Thursday, January 31, 2008


This is a whimsically done distillation of the world as 100 people. It breaks down the world into numbers that we can comprehend and visualize. It's easy for me to get jaded about these things, since it's easy to see these things over and over again. But just because we see it over and over again doesn't mean there isn't some truth. I share this, because the animations are very amusing.

So using the analogy of proportionality, imagine this. If everyone in the world was to change their lifestyle to our average lifestyle, we'd need FIVE more Earths to make it happen. (Though accounting for only 5 percent of the world's population, Americans consume 26 percent of the world's energy. (American Almanac) - Do the math) Common sense dictates this is not possible, so we have a few options:

1) Be cynical and say, well guess it's a bummer if you don't live here. And resign yourself to the lottery of circumstance and consider yourself lucky.

2) Assume the world will become like us, with the obvious consequences of scarcity and rising prices.

3) Reduce our consumption to be proportional to our population. In effect figuring a way to cut 80% of our consumption. That's really hard.

The options don't look good, but once you look at the five earths problem, it makes you think we better find a way. So there is another path, and that is buying time instead of stuff. We got a big problem, and we're going to need time. So we have to consider all three until a fourth way reveals itself.

As the movie says, "Failure, it's not an option." and neither is doing nothing.

Wednesday, January 30, 2008


Things like this break your heart. You got to remind yourself that this is the exception not the rule.

You Expand to Your Surroundings....

A fascinating experiment at Alfred University in New York reveals our consumption impulses and how it's influenced by our surroundings. In this experiment Green Alfred removed dining trays from the cafeterias and they found out that students eat and waste less. The notion of an empty tray makes you want to fill it. This one step also ended up saving Alfred University money as well. Now remember, students could still go back and get more food, but lacking the initial space they didn't. Sometimes constraints are good.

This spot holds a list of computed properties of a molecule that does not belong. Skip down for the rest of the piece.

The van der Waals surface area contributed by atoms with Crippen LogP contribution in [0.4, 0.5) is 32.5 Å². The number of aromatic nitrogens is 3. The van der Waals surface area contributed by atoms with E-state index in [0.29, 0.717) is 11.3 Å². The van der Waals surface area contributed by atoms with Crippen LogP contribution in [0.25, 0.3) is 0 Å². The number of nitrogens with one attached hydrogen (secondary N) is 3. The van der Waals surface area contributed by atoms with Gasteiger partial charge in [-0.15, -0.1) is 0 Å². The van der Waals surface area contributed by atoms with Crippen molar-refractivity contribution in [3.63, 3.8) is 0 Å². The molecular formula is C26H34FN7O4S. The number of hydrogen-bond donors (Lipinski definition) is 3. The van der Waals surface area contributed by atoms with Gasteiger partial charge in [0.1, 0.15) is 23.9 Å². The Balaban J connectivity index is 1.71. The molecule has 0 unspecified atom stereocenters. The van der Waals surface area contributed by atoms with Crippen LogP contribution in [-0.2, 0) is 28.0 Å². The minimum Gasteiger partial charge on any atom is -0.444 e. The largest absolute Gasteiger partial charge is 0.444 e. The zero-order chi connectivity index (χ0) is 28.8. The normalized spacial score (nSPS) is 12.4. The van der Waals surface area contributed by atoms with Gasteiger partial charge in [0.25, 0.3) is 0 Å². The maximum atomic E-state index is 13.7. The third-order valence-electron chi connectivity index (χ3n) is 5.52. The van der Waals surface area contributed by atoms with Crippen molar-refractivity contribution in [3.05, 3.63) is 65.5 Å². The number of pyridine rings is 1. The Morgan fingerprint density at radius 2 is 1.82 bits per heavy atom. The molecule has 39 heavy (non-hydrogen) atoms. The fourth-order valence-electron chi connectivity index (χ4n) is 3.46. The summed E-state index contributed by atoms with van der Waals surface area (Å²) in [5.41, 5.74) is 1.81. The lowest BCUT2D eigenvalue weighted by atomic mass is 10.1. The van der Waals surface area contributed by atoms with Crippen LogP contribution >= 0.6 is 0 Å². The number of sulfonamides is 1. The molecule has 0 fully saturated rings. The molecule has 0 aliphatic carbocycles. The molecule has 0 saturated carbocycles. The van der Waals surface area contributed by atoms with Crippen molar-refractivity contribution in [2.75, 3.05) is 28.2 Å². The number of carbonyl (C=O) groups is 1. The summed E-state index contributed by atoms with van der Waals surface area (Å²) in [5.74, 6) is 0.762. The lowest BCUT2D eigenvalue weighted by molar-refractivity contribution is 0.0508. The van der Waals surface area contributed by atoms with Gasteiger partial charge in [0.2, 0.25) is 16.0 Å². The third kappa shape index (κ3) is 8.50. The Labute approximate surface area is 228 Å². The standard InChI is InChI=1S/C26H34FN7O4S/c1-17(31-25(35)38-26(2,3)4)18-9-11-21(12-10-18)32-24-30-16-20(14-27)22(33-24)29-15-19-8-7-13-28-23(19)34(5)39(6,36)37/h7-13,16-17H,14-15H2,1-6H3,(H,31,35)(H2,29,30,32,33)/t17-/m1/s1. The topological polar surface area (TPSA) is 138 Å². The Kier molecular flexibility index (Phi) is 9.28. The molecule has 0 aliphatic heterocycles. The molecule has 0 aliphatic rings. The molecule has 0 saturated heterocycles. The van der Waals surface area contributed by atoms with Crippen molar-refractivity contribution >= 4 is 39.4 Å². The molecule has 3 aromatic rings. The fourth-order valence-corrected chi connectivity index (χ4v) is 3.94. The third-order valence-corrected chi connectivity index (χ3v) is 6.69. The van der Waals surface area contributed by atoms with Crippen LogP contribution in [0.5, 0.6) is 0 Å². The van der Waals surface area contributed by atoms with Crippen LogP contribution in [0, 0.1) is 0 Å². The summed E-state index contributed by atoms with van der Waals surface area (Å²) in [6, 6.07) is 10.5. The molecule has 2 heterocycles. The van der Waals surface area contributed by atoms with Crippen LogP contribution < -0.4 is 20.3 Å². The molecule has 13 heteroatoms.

I wouldn't be surprised if this must fill space, applies to other parts of our lives as well. When we buy a bigger house, we want to fill it, and buy more stuff. When we have a big refrigerator we want to fill it. So maybe small is good. We avoid choices when we can, and the constraint of choice forces the choices on us so we don't have to choose to choose.

Interestingly, our eyes may play a larger role in our assumed happiness than our feelings. Brian Wansink of the Cornell University Food and Brand Lab explore mindless eatings, where the size of a plate influences how full you are. How odd. It's also odd that upstate New York seems to fixated on researching food and how we eat it. Perhaps because there is nothing else to do there (I speak with authority, as they said I did time). Wansink covers this in his book.

Sometimes we take more than we think we actually take. Understanding that about ourselves can help us be more green by being more mindful.

Billyuns and Billlyuns......

Stars? No, Plastic Bags!

This little nugget:

The Whole Foods decision is “a bold move, without a doubt,” said Allen Hershkowitz, director of the municipal waste program at the Natural Resources Defense Council. He noted that Americans use 50 billion to 80 billion plastic bags a year.

came from a New York Times article on Whole Foods decision to ban plastic bags from all it's stores. A natural follow up to San Francisco's recent ban on plastic bags at larger stores, it's a welcome respite. I know that plastic bags pile up at my house mostly from my morning Wall Street Journal. But also from stores, I do my best to not get bags but they still pile up. I know from my recycling bin that paper bags add up as well so it's best to use reusables. Another interesting tidbit from that same article is:

In addition, he said, Whole Foods was given a test run of sorts when San Francisco banned plastic bags last year. The number of paper bags used in the San Francisco stores increased a mere 10 percent, he said, suggesting that some customers switched to reusable bags.

If you have high quality bags, they will get reused. Anyone who travels in New York City can attest to the tons of people who use the Bloomingdale's brown bags or the decorative "Met" bags. The probably with plastic bags is that they are almost designed to be single use. My suspicion is that the paper bags being so bulky people just end up buying a reusable one.